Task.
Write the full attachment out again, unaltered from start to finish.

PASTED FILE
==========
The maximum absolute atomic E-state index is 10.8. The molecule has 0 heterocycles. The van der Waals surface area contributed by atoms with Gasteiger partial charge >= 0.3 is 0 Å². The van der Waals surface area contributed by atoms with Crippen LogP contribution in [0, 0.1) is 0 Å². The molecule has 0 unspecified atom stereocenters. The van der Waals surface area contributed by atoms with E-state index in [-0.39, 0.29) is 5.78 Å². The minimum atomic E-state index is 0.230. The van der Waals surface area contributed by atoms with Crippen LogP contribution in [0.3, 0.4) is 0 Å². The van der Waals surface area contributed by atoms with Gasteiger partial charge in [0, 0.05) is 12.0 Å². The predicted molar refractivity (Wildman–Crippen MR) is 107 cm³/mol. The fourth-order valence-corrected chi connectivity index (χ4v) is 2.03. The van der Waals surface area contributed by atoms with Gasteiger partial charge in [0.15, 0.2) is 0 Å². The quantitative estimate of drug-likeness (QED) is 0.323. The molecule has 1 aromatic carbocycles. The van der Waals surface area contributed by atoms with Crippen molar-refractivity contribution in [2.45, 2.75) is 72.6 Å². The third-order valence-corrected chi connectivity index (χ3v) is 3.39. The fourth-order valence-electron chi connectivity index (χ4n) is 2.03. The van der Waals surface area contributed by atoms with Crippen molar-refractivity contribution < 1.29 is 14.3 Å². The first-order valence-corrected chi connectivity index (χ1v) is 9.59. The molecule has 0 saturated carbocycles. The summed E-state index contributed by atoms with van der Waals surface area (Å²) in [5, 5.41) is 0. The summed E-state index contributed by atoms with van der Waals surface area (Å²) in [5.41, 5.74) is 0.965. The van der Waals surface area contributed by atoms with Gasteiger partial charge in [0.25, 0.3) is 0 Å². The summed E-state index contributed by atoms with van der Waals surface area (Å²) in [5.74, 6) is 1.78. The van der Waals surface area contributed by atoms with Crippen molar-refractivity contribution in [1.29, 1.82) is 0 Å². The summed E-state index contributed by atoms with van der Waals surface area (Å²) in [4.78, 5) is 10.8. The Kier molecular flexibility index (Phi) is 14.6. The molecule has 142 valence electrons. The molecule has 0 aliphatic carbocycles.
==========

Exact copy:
The maximum absolute atomic E-state index is 10.8. The molecule has 0 heterocycles. The van der Waals surface area contributed by atoms with Gasteiger partial charge >= 0.3 is 0 Å². The van der Waals surface area contributed by atoms with Crippen LogP contribution in [0, 0.1) is 0 Å². The molecule has 0 unspecified atom stereocenters. The van der Waals surface area contributed by atoms with E-state index in [-0.39, 0.29) is 5.78 Å². The minimum atomic E-state index is 0.230. The van der Waals surface area contributed by atoms with Crippen LogP contribution in [0.3, 0.4) is 0 Å². The van der Waals surface area contributed by atoms with Gasteiger partial charge in [0, 0.05) is 12.0 Å². The predicted molar refractivity (Wildman–Crippen MR) is 107 cm³/mol. The fourth-order valence-corrected chi connectivity index (χ4v) is 2.03. The van der Waals surface area contributed by atoms with Gasteiger partial charge in [0.15, 0.2) is 0 Å². The quantitative estimate of drug-likeness (QED) is 0.323. The molecule has 1 aromatic carbocycles. The van der Waals surface area contributed by atoms with Crippen molar-refractivity contribution in [2.45, 2.75) is 72.6 Å². The third-order valence-corrected chi connectivity index (χ3v) is 3.39. The fourth-order valence-electron chi connectivity index (χ4n) is 2.03. The van der Waals surface area contributed by atoms with Crippen molar-refractivity contribution < 1.29 is 14.3 Å². The first-order valence-corrected chi connectivity index (χ1v) is 9.59. The molecule has 0 saturated carbocycles. The summed E-state index contributed by atoms with van der Waals surface area (Å²) in [5, 5.41) is 0. The summed E-state index contributed by atoms with van der Waals surface area (Å²) in [5.41, 5.74) is 0.965. The van der Waals surface area contributed by atoms with Gasteiger partial charge in [0.25, 0.3) is 0 Å². The summed E-state index contributed by atoms with van der Waals surface area (Å²) in [5.74, 6) is 1.78. The van der Waals surface area contributed by atoms with Crippen molar-refractivity contribution in [1.29, 1.82) is 0 Å². The summed E-state index contributed by atoms with van der Waals surface area (Å²) in [4.78, 5) is 10.8. The Kier molecular flexibility index (Phi) is 14.6. The molecule has 142 valence electrons. The molecule has 0 aliphatic carbocycles.